Saturday, February 7, 2015

British Generals part 2

My second group of British Napoleonic generals are from a set by Wargames Foundry, focusing on British commanders at Waterloo.

Here's the whole set of 10 figures. They are clearly heavily inspired by the 1978 Osprey men at Arms "Wellington's General;s" by Michael Barthorp.

Here is the "Iron Duke" himself, with an ADC and an officer of Dragoons.  

Wellington was known as a rather dapper dresser, and the understated style of his dress as seen above became quite famous.

He held an amazing number of titles, being made a Knight of the Bath (thus Sir Arthur Wellesey) in 1804, Viscount Wellington in 1809, Earl of Wellington and then later Marquess of Wellington in 1812, and Duke of Wellington in 1814. 

Wellington held still more foreign titles, as well as honorary appointments as Field Marshal of the armies of Austria, Hanover, the Netherlands, Portugal, Prussia, Russia, and Spain!

Here is Henry Paget, Earl of Uxbridge (1812), in the ornate uniform he wore at Waterloo. 

He served  as a Lt. Colonel of Infantry (80th Regiment) in the Duke of York's ill fated campaign in Flanders in 1794, before transferring to the cavalry, where he commanded the 7th Light Dragoons. He commanded a brigade of light cavalry and served, with distinction in the otherwise disastrous campaign of 1799 in the low countries, and was promoted to major General in 1802.

Promoted to Lieutenant General in 1808, he commanded a Division of cavalry under Sir Thomas Moore, and once again served with distinction during the difficult retreat to Corunna. After his return to England, he left his wife and eloped with Wellington's sister in law. Not surprisingly, he was not welcome in the Peninsular army under Wellington's command, and never returned there.

Despite the above family issues, he was appointed command all of the Cavalry in the Anglo-Allied army for the Hundred Days campaign. Very late in the Battle of Waterloo, a cannon ball stuck him in the leg, which was amputated shortly thereafter. According to tradition, he was not far from Wellington at the time of his injury, and exclaimed to him "By God sir, I've lost my leg", to which Wellington replied, "By God sir, so you have!" Said leg was later buried in Waterloo, and a shrine erected, becoming quite a tourist attraction, and later the cause of a diplomatic incident - it's macabre history is told here on Wikipedia.

Sir Roland Hill, seen above, was perhaps the most trusted and best liked of Wellington's subordinates.

He joined the army at age 18, and came to notice serving as an ADC at the same siege of Toulon in 1793 where a certain Corsican general of Artillery first came to prominence! He served in Egypt in 1801 at the head of his own 90th regiment of foot. Rising to Major general, he commanded a brigade in Hanover in 1805 and then in the Peninsula under Wellesey, then Moore, and then Wellington again.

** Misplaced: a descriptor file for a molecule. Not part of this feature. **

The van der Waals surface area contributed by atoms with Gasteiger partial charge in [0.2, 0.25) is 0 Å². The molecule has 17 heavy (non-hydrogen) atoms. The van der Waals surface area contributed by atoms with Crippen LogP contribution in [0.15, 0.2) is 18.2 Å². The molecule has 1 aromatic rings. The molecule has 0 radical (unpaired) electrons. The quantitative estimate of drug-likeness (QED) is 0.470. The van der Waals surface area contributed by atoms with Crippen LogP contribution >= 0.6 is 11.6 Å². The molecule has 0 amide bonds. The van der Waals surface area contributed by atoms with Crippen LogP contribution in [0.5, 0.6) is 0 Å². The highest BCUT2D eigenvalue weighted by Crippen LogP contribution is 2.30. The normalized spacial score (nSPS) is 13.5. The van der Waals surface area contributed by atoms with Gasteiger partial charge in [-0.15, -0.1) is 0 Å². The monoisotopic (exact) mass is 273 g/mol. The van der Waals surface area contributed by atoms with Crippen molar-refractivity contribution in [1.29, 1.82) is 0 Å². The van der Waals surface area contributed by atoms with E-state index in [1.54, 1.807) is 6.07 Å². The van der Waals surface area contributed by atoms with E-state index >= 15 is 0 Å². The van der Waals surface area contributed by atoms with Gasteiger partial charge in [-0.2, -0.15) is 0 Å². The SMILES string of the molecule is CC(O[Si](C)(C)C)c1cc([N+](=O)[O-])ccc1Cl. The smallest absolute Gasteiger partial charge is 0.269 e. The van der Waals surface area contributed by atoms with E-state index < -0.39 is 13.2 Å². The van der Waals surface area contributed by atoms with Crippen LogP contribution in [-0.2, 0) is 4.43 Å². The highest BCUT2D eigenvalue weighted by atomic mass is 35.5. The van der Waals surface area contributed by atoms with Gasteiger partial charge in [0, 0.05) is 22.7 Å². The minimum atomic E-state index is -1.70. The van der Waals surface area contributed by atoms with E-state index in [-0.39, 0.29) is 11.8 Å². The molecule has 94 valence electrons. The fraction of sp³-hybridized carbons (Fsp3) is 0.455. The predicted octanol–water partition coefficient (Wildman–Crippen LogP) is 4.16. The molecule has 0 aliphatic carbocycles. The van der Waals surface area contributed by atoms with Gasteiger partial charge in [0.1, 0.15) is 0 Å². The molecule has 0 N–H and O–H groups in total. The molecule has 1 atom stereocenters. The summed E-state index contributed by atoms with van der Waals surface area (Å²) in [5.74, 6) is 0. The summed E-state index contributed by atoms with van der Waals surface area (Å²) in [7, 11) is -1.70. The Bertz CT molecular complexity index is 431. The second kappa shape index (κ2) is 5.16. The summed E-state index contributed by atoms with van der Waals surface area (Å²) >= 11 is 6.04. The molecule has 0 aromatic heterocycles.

Promoted to Lieutenant General in 1812, he was one of the few officers Wellington trusted with independent command. He commanded the 2nd Division and later a Corps in both the Peninsula and again during the 100 Days campaign. Reliable and energetic, he was also a kind man who was beloved by the soldiers under his command. 

Sir Thomas Picton joined the army, on paper at least, as an ensign at age 13. He first saw active service in the West Indies, where he remained until 1803. He was promoted to major General in 1808.

Picton commanded the 3rd Division throughput the Peninsular War, playing important roles at the battles of  Busaco and the sieges of Badajoz and Cuidad Rodrigo. He was promoted to Lieutenant General in 1812. Hmm, I need to paint the edges of this base, don't I?  I was running low on my Litko bases and so used some very old tan masonite for this, and the unpainted light color really shows!

Picton was called to command the 5th Division during the Waterloo campaign, and was badly wounded in the fierce fighting at Quatre Bras. He concealed his injuries and led his Division again at Waterloo, where he was killed by a bullet to the head.

Picton was famous for his disdain for uniform regulations, and fought the Waterloo campaign entirely in civilian dress, including his famous top hat, which is preserved in the British national Army museum. I have chosen to give him a dark green coat here to help this unique character stand out more on the tabletop!

Finally we have this un-named British General officer, reading a map, and perhaps seeing the English sounding village of Waterloo near Brussels. He wears his lapels fully buttoned up, and thus all but invisible. 

He wears a regulation British General's uniform, although the white feathers on his hat are supposed to be reserved for higher ranking general officers.

The rear view shows the crimson sash worn by all British officers, and some of the gold lace detailing on the tail of his jacket. 

With the change in plans to running Ligny at Historicon, after this post there will a hiatus in posts about red coats and regimental histories, while I switch to a 5 month span of Prusso-mania!



  1. Another beautiful set of generals Peter, my favourites is the 'Iron Duke', as well as Sir Picton, always impressive...very nice job!

  2. Lovely set of commanders for the British. For all the lovely uniforms, Picton's green civilian coat is a stand out.

    1. Thanks, Dean. It should probably be grey or black, but I thought the green was more fun and would stand out more.

  3. A second fine batch of British commanders ready for battle. I enjoyed the brief bio on each too!

  4. A lovely collection Peter, and I am looking forward to your Prussians over the coming months.